How to Prepare for a Short-term Mission Trip

Youth Specialties
May 25th, 2016

First aid kit—check.

Liability forms—check.

Earplugs and eye mask—check.

Tylenol PM—check.

These things might be essential for you, the youth minister, as you prepare for your next short-term youth mission trip. But what should be on your checklist as you think about how you might prepare your students?

Preparing to take a group of teenagers across the country (or across the world) for a short-term mission trip can be overwhelming. And many times, your greatest hope is that the church van doesn’t get a flat tire or that you can make it through the week without a trip to the emergency room. But with just a little prep work, these trips can be rich and can pave lasting roads in your students’ discipleship journeys.

In order to maximize the short-term mission trip experiences for your students, it’s essential to train them before the trip. You must train your students to remember the gospel, be sensitive to cultural differences, and be humble learners.

Remember the gospel.

This one seems obvious, but it’s often overlooked—and it’s the most important thing you can do to prepare your students for a mission trip. It can be easy for students to think they’re going to change the world through a short-term mission trip.

[bctt tweet=”While they can do good, your students are not saviors.” username=”ys_scoop”]

They can’t change people’s lives. They’re not the ones who “have it all together” coming to serve those who “need help.” Only Jesus can do that. Your students—just like those they wish to serve—are poor and in need of a savior. They’re simply coming alongside others in whom God is already at work, and they serve in response to what Jesus has already done for them through his death on the cross. Reminding your students of this before a trip is crucial. Unless your students have been humbled by the gospel, they could approach short-term trips with—at best—a well-intentioned but paternalistic attitude and—at worst—a judgmental, condemning attitude toward those they seek to serve.

Be sensitive to cultural differences.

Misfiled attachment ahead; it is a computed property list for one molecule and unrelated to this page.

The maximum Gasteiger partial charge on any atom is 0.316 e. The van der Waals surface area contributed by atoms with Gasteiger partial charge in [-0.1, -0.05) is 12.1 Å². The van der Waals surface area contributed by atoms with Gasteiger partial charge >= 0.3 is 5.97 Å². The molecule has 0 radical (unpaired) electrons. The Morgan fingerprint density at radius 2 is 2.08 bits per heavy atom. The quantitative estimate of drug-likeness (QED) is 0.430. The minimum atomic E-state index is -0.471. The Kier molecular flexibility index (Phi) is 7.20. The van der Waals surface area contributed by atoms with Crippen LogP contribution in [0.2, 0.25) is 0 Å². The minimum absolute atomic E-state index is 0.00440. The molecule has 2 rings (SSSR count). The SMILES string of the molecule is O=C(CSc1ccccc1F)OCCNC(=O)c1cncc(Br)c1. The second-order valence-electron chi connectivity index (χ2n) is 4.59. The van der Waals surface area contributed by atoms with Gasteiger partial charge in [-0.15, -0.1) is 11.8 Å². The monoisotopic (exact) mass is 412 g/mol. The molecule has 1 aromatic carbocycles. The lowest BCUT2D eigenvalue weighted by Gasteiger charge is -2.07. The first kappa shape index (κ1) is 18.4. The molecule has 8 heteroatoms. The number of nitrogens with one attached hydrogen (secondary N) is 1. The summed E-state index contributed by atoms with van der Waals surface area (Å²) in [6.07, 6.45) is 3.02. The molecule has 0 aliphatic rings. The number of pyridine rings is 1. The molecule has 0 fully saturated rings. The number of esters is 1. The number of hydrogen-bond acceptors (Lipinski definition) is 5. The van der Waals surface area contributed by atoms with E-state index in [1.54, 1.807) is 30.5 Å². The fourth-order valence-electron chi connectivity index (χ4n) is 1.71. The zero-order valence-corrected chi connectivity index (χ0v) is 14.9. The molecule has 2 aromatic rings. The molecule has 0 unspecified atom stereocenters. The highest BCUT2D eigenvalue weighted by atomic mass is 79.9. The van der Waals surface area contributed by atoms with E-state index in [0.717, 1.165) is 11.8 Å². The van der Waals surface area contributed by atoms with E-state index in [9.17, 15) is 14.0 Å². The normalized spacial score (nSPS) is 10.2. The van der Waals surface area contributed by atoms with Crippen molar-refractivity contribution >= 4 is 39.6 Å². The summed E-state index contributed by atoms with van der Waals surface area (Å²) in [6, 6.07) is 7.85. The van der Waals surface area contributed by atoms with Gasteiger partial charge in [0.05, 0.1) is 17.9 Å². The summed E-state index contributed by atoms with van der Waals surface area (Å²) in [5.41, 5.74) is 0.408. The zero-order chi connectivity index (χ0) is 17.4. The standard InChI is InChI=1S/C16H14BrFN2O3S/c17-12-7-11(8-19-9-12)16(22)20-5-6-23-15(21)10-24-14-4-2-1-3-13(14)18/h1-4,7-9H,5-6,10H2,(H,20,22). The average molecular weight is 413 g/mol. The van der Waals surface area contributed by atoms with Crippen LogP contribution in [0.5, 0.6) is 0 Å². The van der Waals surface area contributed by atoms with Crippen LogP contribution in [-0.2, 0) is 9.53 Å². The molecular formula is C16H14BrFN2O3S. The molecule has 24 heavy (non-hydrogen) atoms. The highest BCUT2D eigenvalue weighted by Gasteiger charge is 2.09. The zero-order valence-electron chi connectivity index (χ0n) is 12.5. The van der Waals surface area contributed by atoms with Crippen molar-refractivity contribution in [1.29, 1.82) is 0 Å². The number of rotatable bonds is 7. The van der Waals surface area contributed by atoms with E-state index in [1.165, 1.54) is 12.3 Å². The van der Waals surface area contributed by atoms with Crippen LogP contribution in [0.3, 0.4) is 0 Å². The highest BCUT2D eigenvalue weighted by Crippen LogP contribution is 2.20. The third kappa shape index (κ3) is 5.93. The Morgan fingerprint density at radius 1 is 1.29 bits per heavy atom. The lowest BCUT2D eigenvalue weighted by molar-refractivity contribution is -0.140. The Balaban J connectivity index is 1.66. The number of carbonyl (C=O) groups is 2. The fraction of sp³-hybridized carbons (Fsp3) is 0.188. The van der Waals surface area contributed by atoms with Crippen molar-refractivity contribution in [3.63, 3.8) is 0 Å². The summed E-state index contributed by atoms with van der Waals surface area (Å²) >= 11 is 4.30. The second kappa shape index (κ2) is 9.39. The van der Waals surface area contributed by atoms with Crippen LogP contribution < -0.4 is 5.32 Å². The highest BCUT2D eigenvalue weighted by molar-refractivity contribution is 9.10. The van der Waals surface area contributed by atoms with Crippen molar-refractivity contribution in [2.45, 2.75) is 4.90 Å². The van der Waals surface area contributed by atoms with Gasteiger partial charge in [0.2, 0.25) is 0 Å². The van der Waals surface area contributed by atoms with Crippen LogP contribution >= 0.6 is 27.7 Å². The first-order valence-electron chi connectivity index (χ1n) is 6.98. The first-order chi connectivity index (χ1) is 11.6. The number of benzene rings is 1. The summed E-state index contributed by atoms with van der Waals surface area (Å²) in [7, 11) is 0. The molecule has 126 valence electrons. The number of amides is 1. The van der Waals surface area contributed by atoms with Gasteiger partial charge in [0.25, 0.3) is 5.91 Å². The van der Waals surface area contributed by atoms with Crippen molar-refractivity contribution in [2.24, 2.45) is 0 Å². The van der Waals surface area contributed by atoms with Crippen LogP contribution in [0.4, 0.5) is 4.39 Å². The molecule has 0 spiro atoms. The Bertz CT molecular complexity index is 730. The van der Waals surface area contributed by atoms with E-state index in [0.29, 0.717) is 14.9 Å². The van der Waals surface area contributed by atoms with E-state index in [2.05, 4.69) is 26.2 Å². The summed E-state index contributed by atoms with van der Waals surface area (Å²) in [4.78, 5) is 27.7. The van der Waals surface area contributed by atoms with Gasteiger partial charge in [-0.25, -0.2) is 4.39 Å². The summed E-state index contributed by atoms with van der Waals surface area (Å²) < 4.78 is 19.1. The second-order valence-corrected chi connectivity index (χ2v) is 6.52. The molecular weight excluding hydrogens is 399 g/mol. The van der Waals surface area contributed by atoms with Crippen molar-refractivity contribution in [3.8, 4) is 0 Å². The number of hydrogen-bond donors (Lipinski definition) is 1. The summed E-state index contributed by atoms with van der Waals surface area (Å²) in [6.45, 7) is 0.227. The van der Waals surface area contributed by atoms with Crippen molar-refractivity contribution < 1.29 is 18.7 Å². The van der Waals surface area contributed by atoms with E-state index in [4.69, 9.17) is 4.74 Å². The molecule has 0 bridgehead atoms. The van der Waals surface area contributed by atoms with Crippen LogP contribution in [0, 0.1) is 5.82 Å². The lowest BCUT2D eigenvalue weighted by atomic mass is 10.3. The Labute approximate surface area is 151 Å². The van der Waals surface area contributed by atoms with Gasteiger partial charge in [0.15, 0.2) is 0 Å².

On a short-term trip to rural Honduras, I heard an American teenager share his testimony before a large crowd of local villagers. A huge piece of his narrative centered on how he recently got in a minor fender bender with his brand-new Mustang convertible. He was so upset because his parents took his car away after he wrecked it, but it helped him realize how he should trust God more and not rely on worldly things. I’m not trying to diminish the impact these occurrences had on this teenager’s faith—God may have used them in significant ways in his life. However, when you’re speaking to people living in poverty in rural Honduras—most of whom live in one-room shacks and none of whom own cars—perhaps there are other ways the story can be shared that don’t unintentionally demean or alienate the people you’re speaking to.

That is one reason why learning more about the people you’re going to serve can be so valuable. Most often, short-term missions take us to different cultures, whether across the world or across town. If someone has a different culture (set of preferences or practices) than you do, that doesn’t make them wrong or needy. Learning more about the people you’re going to serve can help avoid unintentional offenses that could hinder the work of the gospel. You want your students to “be quick to listen, slow to speak” (James 1:19), so they avoid comments such as “Wow, it’s so clean here!” which implies that because the people you’re serving are poor, it should be dirty. You should also caution your students against flaunting wealth. Carelessly flashing iPhones or money can be a false advertisement for what it means to be a follower of Jesus.

Be humble learners.

Reminding your students that we’re all poor and in need of a savior and that Jesus gave up his riches to pull us out of our poverty (2 Corinthians 8:9) is a huge step in preparing your students to serve those who are “poor.” You must remind students of their own need for Jesus, and you must also remind them of the dignity and value of those you seek to serve. You must help them avoid the assumption that people who are poor don’t know Jesus or have anything to offer. In fact, some economically poor people might have incredibly strong faith in Jesus, because they know what it’s like to truly depend on him for everything. How valuable could it be for your students to learn from saints like this! Your students will only experience that if they can humble themselves to learn from those whom they serve rather than just preach at them.

The challenge: As you make your checklist in preparation for that upcoming youth mission trip, make sure it includes training your students to remember the gospel, to be sensitive to cultural differences, and to be humble learners.

Philip Walkley Head ShotPhilip Walkley serves as the Executive Director for Service Over Self (SOS), an urban home repair and leadership development ministry in Memphis, TN. Prior to SOS, he worked as a youth pastor for four years. Philip, his wife and their three children live Binghampton, the inner city Memphis neighborhood that is served by SOS. 

Philip is also a contributor to Gospel-Centered Youth Ministry: A Practical Guide (Crossway), as the author of the chapter, Ministry with the Poor.

Youth Specialties

Disclaimer: The views and opinions expressed in the YS Blog are those of the authors and do not necessarily reflect the opinion or position of YS.